Ask Rocco: 06/30

Soy meets world

By Rocco Castellano


Soy has got to be the world’s most misunderstood so-called health food. The biggest problem with soy is that chemical manufacturing giant Monsanto decided to get involved in the consumer food business. That created a huge chasm with regards to the legitimacy of soy as a food product and most importantly a “health” food product. It has pissed me off ever since. I never really liked tofu, but I understood its protein value to vegans and vegetarians. Asians, especially Chinese, have long believed in the health benefits of fermented soy; and I still agree. The problem is there’s no real soy in America or the Americas. Every seed is a GMO that’s Roundup ready. Yep, that Roundup. Weed killer.

That’s not even where the bullshit begins. I almost don’t give a shit about the GMO part… I said almost.

The issue I have with soy is that it’s in every processed food and even some health foods at very unhealthy concentrations. The way they utilize soy—as in soybean oil and soy lecithin in almost every frozen food or shelf stable food product—is where it gets a little dicey. Most health food, fitness and nutrition experts will confuse the soy products of tofu, edamame and miso as estrogen-filled, cancer-causing killers. I think the estrogen police should go f–k themselves and clamp their mouths shut with vise-grips because the isoflavones that sort of act like estrogen aren’t enough to do anything. But that’s where the waters get really f–king muddy, and no one knows the truth (or they’re too afraid big bad Monsanto will come after them and kill their first born).

Monsanto has done an awesome job solidifying their Washington contacts to allow soy in any form they can produce to be put in our food supply. The more you muddy the waters, the more people get confused and don’t know what to believe. And this is exactly where we stand right now.

Soy lecithin is an emulsifier that acts like paint thinner for fats in food production and can help blend ingredients together such as the cocoa and cocoa butter in a candy bar. This ensures it won’t fall apart while you’re eating it and make a mess all over your nice party dress. Another place it’s used is in the baking industry to keep dough from sticking and improve its ability to rise. It sounds like a good idea—it’s a cheap food source because of all the government soybean subsidies, but the concentration of soy in processed food is where it gets to be very unhealthy. In order to produce soy lecithin, it needs to be extracted using a chemical called hexane. I can’t even go into the controversy that comes with the use of hexane… Well… here’s just a little bit.

Hexane is generally believed by most experts to be toxic or at least harmful when inhaled, and there have been instances of workplace injury—and even death—due to long exposure with the fumes during work hours. As you would guess, this is common in factories or manufacturing plants where oil extractions and industrial cleaning take place. From what the experts say, high exposure can cause skin irritation, dizziness and nausea that progressively worsen over time if consistently exposed.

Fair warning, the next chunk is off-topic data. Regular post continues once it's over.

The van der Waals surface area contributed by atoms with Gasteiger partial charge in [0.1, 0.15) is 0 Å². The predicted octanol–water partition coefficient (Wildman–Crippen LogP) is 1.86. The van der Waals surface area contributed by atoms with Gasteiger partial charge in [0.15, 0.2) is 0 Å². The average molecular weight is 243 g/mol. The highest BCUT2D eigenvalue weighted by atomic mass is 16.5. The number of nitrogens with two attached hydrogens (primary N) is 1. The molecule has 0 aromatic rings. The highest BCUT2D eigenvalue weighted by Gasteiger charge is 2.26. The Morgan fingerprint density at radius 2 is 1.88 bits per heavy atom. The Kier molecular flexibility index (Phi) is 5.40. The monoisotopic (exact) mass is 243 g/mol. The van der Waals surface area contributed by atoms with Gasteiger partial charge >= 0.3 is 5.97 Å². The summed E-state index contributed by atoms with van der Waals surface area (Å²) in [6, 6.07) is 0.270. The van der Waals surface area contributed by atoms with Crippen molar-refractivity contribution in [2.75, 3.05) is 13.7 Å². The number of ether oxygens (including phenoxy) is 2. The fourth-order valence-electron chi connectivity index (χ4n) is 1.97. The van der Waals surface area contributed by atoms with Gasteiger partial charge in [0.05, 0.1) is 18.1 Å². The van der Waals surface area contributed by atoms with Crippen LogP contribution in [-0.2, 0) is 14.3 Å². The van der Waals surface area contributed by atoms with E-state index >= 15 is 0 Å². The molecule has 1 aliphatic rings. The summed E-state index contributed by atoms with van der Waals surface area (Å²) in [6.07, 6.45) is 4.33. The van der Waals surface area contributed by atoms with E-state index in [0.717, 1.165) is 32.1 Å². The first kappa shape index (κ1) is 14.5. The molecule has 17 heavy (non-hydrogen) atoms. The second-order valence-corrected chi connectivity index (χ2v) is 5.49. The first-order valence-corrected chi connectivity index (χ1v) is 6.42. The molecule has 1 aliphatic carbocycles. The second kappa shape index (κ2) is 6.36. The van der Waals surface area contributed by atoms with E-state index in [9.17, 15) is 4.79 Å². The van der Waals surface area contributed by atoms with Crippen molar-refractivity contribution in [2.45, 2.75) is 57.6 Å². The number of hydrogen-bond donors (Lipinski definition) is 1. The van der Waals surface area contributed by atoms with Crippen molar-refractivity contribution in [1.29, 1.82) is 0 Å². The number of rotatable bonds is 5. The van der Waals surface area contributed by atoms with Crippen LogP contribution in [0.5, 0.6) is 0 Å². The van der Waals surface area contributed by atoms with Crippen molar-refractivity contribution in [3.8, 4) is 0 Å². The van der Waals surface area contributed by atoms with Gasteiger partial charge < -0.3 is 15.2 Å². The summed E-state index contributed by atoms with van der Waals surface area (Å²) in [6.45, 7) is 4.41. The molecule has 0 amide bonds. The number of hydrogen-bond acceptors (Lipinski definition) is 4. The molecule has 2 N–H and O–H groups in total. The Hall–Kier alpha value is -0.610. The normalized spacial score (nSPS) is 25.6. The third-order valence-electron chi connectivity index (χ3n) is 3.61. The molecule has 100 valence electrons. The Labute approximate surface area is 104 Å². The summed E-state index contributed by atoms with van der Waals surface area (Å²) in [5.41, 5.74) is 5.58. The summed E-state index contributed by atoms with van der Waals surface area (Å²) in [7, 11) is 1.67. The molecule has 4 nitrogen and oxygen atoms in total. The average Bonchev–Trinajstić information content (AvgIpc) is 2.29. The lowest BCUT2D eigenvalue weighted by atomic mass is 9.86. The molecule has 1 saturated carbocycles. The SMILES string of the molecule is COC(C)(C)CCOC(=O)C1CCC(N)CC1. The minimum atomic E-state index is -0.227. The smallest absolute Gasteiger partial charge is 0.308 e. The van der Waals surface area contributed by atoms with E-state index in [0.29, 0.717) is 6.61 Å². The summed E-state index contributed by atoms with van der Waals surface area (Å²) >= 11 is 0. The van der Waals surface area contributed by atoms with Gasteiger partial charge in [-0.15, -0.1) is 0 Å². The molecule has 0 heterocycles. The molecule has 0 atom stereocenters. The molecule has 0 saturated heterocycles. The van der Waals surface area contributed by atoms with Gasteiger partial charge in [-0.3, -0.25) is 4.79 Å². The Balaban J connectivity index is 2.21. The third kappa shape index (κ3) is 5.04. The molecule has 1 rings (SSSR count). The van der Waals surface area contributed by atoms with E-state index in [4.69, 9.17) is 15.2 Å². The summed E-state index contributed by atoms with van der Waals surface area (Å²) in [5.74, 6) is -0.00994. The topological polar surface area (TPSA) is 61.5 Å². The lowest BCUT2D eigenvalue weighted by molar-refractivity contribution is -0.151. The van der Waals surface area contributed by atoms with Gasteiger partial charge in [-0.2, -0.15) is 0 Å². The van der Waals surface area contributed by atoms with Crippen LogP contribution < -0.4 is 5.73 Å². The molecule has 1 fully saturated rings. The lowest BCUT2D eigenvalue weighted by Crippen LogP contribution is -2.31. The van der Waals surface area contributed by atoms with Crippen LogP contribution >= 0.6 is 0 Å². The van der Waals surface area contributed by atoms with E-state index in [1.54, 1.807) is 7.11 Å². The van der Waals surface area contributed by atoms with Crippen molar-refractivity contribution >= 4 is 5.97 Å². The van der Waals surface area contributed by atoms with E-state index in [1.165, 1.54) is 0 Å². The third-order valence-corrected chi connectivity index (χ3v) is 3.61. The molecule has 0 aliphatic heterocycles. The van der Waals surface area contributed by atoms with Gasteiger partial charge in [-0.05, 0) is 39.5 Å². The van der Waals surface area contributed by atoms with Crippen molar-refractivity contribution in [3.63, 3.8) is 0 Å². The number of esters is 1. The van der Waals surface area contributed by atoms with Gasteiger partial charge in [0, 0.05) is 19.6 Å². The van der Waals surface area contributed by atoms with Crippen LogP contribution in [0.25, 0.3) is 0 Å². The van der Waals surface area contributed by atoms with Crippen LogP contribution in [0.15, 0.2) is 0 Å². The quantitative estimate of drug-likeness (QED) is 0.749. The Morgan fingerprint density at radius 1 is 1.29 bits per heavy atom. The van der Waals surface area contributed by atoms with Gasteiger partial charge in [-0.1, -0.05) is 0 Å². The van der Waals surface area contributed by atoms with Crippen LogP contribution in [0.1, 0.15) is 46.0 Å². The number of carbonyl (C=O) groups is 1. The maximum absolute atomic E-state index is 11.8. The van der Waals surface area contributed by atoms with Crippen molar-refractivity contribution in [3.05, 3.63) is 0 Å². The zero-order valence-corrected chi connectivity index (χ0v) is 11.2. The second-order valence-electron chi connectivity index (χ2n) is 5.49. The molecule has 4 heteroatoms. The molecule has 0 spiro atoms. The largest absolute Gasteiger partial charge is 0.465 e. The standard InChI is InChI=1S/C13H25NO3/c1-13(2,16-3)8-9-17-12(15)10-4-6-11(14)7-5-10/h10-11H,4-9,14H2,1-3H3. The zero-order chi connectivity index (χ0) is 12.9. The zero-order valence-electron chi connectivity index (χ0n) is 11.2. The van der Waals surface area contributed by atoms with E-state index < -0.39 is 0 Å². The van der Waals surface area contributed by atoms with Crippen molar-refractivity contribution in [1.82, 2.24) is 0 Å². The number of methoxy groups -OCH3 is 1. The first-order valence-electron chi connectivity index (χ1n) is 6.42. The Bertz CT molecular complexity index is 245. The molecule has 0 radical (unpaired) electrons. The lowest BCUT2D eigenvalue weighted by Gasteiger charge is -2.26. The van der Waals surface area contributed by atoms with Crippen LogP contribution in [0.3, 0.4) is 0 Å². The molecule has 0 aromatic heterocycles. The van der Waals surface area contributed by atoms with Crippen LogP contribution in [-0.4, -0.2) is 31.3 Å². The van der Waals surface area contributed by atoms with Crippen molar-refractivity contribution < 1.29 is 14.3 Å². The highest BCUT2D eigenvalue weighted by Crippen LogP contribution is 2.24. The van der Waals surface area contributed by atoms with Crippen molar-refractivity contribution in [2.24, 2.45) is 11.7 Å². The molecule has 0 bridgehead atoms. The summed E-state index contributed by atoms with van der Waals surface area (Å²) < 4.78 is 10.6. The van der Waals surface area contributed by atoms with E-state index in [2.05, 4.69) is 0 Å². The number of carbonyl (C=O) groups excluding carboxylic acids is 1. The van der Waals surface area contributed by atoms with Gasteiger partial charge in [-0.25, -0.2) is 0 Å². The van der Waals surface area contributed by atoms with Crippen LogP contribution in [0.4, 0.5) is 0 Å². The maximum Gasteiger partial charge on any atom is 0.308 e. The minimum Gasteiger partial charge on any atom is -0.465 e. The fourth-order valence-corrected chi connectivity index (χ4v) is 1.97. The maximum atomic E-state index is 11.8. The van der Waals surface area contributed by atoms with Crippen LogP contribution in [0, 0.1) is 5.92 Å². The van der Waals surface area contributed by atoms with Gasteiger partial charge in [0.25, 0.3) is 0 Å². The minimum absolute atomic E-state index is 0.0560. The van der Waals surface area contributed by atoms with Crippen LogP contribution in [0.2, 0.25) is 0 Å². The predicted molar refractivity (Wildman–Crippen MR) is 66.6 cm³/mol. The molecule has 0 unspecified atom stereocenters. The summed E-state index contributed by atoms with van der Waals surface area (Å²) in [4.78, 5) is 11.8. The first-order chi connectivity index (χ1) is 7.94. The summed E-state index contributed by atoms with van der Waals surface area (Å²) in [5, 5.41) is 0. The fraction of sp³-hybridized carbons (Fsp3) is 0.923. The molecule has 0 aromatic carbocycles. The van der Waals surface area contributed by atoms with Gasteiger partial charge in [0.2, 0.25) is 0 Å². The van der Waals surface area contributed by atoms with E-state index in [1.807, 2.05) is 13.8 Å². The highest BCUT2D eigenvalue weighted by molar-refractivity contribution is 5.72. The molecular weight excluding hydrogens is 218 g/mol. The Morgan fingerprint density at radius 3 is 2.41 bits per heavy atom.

Every now and then, those pesky questions come up about the hexane residues possibly lingering in the foods that oils have been extracted from. Many health advocates, including me, argue that the presence of this chemical is unacceptable and dangerous. But the idiots who don’t give a shit if you live or die say that it’s benign and shouldn’t be cause for alarm.

F–king idiots!

Yes, in the cases that have been tracked, the amounts that actually end up in food are supposedly very, very small—but still, when something hasn’t been studied to the extent that it should be, no one actually knows how it will behave once ingested into the body. Almost all the studies conducted have to do with the toxicity of inhaled hexane and its exposure to human skin. And those have shown high toxicity… so…

Let’s get back to the high concentrations of soy in our processed food supply. Soybean oil has taken the place of vegetable oil in just about every aspect of our food-consuming life. What used to be a rare appearance in our diet has now become a frequent occurrence. Most of the time, I discount the whole estrogen-soy connection but with the availability of soy lecithin, soybean oil and the insane consumption of the stupidity that is soy milk (which is just white-infused juice), it’s time to reconsider. That actually always made me laugh—do the powers that be think we believe there’s some elf pulling on a soybean teat spewing milk into a little elf bucket to make soy milk?

With the government subsidizing soy production then asking government-subsidized experts to come to a health conclusion concerning soy products, it kind of gets you thinking about the real benefits of soy. Oh, that’s right. With the GMO-food supply saturating companies’ pockets. Oops, did I misspeak? I hope the f–k so. Eat your tofu, edamame and miso but just stay the f–k away from processed foods saturated with soy, and, hopefully, you’ll stay away from cancer.

The views and opinions expressed in Ask Rocco are the views and/or opinions of the author and do not reflect the views and/or opinions of the Dayton City Paper or Dayton City Media and are published strictly for entertainment purposes.

Rocco Castellano is the author of “askROCCO Uncensored v1,” a speaker and a controversial fitness personality who has won an Emmy for his fitness training role in MTV’s Made. For more information, please visit

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Rocco Castellano
Rocco Castellano is the author of “askROCCO Uncensored v1,” a speaker and a controversial fitness personality who has won an Emmy for his fitness training role in MTV’s Made. For more information, please visit

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